Luis Buñuel in 1974 during the filming of 'El fantasma de la libertad' JOHN SPRINGER COLLECTION / CORBIS
The concentration of talent in golden Hollywood may be comparable to that of Pericles' Athens, as critic Robin Wood put it, but not all the geniuses who passed through were able to make their mark on the Walk of Fame.
There is the case of Luis Buñuel, who in two years did not manage to raise any project.
Not even the one he conceived in 1944 with his former surrealist accomplice Man Ray, the same one who 15 years earlier had helped him to release
An Andalusian Dog
The filmmaker and playwright Esteve Soler (L'Hospitalet de Llobregat, Barcelona, 44 years old) now sets out to find, if it exists, that lost script.
The Spain that was filmed in exile
'An Andalusian dog', 17 historical minutes
Buñuel, who arrived in Los Angeles in the summer of 1944, explains in his memoirs,
My Last Sigh,
that one day he discovered an immense garbage dump with “two or three inhabited houses”, and saw a 14-year-old girl come out of one of them. 15 years. “I imagined that she was living a love story in this end-of-the-world setting. Man Ray agreed with me, but impossible to find money, "he wrote. That failed embryo was going to be called
The Sewers of LA
(The sewers of Los Angeles). "There is no evidence that the script exists, but there are facts that suggest that the project was developed to the end," explains Soler, who has won one of the 59 Leonardo scholarships to Researchers and Cultural Creators awarded this year by the Foundation BBVA, 35,800 euros that will be used for a search that will begin with the archives of Metro Goldwyn Mayer and Warner Bros., production companies for which Buñuel worked during that stage.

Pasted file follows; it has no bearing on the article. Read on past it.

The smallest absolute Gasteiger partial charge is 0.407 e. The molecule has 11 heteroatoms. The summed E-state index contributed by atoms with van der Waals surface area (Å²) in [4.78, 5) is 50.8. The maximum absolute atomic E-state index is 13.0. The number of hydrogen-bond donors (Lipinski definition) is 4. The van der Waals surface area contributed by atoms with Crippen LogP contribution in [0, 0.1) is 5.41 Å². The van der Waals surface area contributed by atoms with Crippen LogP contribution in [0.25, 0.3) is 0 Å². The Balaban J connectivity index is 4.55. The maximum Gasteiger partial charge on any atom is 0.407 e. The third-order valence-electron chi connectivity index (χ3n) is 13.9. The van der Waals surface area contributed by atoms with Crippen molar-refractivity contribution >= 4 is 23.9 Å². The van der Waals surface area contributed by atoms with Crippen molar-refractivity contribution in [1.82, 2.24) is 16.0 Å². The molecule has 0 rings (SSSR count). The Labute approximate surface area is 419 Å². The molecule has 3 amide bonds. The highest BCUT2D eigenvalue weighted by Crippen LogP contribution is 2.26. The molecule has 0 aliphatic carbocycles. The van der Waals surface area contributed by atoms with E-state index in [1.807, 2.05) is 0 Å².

He is aware of the uncertainty of the company. "But the script is the holy grail." Or the
: beyond finding it or not, it is about "investigating a very specific moment in Buñuel's career on which there is not much light", among other things because the filmmaker himself did not like to elaborate on what for him It was a sad period, marked by health problems - sciatica punished him viciously -, the siege of the FBI, which spied on him conscientiously, and unemployment.
Buñuel landed in California hired by Warner as head of its Spanish dubbing department, after being accused by Dalí in his memoirs of being an atheist and communist and being forced to leave his job at the MoMA in New York. The statement also marked the beginning of the espionage to which he was subjected for three decades by the FBI —the first Federal Office report on him dates from 1942 and the last, from 1971—, as explained by Fernando Gabriel Martín Rodríguez in
El ermitaño errante . Buñuel in the United States
(Tres Fronteras, 2010). The follow-up began in New York and intensified in Los Angeles. The FBI has declassified eight reports on his stay in this city dated between July 1945 and February 1947 (in the latter it was reported that he had left for Mexico).
Warner closed the dubbing unit in November 1945 and Buñuel no longer went back to work in Los Angeles, even though he spent almost one more year there, until October 1946. In that Californian stage, “a dozen projects arose,” says Soler. , but none did.